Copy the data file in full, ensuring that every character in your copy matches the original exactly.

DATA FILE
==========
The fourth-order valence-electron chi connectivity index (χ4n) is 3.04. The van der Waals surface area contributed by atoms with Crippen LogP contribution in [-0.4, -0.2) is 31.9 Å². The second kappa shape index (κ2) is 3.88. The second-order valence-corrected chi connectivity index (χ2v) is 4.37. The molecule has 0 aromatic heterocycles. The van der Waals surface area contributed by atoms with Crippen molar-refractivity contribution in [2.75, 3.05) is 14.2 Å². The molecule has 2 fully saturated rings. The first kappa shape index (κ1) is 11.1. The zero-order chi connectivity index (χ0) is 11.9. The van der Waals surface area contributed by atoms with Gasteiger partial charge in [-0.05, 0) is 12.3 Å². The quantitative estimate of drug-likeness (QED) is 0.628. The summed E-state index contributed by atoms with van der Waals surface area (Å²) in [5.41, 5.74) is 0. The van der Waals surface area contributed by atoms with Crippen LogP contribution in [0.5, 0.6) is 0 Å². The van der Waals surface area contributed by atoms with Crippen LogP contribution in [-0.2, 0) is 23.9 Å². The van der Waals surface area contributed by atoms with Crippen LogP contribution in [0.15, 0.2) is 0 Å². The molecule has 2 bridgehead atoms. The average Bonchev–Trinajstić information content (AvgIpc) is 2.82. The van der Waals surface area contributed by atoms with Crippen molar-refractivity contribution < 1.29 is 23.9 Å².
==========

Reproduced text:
The fourth-order valence-electron chi connectivity index (χ4n) is 3.04. The van der Waals surface area contributed by atoms with Crippen LogP contribution in [-0.4, -0.2) is 31.9 Å². The second kappa shape index (κ2) is 3.88. The second-order valence-corrected chi connectivity index (χ2v) is 4.37. The molecule has 0 aromatic heterocycles. The van der Waals surface area contributed by atoms with Crippen molar-refractivity contribution in [2.75, 3.05) is 14.2 Å². The molecule has 2 fully saturated rings. The first kappa shape index (κ1) is 11.1. The zero-order chi connectivity index (χ0) is 11.9. The van der Waals surface area contributed by atoms with Gasteiger partial charge in [-0.05, 0) is 12.3 Å². The quantitative estimate of drug-likeness (QED) is 0.628. The summed E-state index contributed by atoms with van der Waals surface area (Å²) in [5.41, 5.74) is 0. The van der Waals surface area contributed by atoms with Crippen LogP contribution in [0.5, 0.6) is 0 Å². The van der Waals surface area contributed by atoms with Crippen LogP contribution in [-0.2, 0) is 23.9 Å². The van der Waals surface area contributed by atoms with Crippen LogP contribution in [0.15, 0.2) is 0 Å². The molecule has 2 bridgehead atoms. The average Bonchev–Trinajstić information content (AvgIpc) is 2.82. The van der Waals surface area contributed by atoms with Crippen molar-refractivity contribution < 1.29 is 23.9 Å².